Verzi of the Sheriff's Office said his agency is assisting the Postal Service in the investigation. The two post office robberies are believed to be connected, though investigators don't believe they are related to the various bank holdups, he noted.
With five robberies occurring at either Sovereign or BB&T branches, the connection may appear to indicate some type of "master plan," Hopkins, of the Sheriff's Office said, though it's more likely just coincidence. Their locations could make them more vulnerable, he said.
Many of the Harford robberies have occurred in suburban or semi-rural neighborhoods that are near an intersection of major highways, enabling the robbers can escape relatively quickly.
Using Wednesday's Sovereign Bank robbery as an example, Hopkins said if the robbers hit the traffic lights right, they could be far away before police arrive.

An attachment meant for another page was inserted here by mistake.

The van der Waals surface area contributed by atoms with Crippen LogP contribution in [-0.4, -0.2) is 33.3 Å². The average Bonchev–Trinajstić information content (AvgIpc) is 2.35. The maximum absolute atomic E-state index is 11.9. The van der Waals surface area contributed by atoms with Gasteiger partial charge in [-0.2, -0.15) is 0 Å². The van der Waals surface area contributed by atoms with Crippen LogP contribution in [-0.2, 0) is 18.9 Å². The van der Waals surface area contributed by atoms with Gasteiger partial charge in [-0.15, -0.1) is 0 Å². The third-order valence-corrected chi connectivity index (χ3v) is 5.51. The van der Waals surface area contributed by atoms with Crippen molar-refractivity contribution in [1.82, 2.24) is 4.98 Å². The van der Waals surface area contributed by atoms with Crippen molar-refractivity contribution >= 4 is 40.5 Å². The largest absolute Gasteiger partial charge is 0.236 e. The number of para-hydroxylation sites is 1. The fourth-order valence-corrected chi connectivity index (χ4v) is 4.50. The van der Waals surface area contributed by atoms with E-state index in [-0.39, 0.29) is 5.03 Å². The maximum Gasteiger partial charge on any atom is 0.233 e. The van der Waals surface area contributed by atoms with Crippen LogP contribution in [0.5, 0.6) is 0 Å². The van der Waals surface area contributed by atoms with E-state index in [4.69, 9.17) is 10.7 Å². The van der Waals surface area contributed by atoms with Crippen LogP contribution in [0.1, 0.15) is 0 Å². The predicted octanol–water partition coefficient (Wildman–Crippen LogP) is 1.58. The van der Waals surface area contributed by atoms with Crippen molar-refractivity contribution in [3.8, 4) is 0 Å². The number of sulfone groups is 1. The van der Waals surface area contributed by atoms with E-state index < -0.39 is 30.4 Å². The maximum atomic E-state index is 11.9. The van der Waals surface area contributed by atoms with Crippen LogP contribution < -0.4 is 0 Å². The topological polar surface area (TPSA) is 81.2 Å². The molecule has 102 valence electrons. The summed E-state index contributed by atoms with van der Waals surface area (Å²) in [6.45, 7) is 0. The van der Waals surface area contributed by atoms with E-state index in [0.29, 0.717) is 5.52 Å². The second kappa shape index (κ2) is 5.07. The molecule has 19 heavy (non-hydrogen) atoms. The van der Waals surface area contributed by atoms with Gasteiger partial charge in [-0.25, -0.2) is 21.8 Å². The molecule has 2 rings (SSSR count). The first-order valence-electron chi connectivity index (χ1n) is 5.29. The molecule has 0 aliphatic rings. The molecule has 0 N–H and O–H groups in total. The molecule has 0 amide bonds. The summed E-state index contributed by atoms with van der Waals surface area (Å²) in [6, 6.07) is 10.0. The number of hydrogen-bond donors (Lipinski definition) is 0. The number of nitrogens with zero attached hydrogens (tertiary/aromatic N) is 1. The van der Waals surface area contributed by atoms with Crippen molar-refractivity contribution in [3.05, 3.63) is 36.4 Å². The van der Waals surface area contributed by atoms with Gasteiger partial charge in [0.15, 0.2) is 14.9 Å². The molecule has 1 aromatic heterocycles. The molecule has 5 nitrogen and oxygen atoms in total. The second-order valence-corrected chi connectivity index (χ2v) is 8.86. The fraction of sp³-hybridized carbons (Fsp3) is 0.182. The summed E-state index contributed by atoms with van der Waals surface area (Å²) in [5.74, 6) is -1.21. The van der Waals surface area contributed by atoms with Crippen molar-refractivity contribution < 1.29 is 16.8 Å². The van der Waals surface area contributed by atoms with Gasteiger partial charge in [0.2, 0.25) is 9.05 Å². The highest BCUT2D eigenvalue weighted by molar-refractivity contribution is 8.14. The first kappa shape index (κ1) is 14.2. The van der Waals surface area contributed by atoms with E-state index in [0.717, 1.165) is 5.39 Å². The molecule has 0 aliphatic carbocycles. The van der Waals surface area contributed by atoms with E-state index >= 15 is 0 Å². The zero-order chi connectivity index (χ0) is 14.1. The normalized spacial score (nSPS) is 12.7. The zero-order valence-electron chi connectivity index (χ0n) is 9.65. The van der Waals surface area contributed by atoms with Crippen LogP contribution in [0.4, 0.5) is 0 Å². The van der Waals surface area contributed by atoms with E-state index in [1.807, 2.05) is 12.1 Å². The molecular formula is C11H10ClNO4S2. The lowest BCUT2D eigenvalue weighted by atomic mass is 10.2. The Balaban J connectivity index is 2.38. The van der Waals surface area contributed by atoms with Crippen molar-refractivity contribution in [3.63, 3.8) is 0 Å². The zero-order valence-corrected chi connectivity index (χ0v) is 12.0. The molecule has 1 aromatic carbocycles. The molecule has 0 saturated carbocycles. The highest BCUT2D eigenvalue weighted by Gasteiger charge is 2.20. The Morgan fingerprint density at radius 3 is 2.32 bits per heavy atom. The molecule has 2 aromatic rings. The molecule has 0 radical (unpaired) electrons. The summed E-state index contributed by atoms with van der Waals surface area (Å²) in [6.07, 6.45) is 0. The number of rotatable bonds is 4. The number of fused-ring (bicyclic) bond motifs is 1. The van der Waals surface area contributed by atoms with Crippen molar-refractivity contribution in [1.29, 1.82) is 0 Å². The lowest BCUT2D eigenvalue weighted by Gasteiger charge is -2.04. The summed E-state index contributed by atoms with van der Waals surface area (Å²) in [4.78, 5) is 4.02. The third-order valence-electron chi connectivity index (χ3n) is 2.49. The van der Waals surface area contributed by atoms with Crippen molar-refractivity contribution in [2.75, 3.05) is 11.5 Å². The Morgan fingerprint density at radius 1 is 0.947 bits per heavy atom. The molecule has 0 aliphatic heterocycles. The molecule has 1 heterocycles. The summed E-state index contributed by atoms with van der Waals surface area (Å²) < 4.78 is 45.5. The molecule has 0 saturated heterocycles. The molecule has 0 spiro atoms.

So quickly in fact, that oftentimes no one gets a clear look at where the robbers go. Police haven't released a description of a getaway vehicle in Wednesday's holdup, nor were detailed vehicle descriptions available in some of the earlier holdups.
"Some are in areas where they become vulnerable because of where they are. It may be easy access for the customer, but remember that same easy access provides easy getaway access for someone who wants to rob your bank," said Hopkins, who pointed out there are more branches in outlying areas to satisfy the demand of a more mobile customer base.
Though Hopkins said some experienced robbers will target and survey places, scoping out what they want to do, other robberies are crimes are crimes of opportunity.
"More often than not, criminals are acting haphazardly, randomly," he said. "They just happen to be at the right place at the right time when the victim is most vulnerable."
Anyone with information on any of the bank or post office robberies can provide tips to Harford County Crime Solvers, 1-888-540-8477, or Metro Crime Stoppers of Maryland, 1-866-756-2587.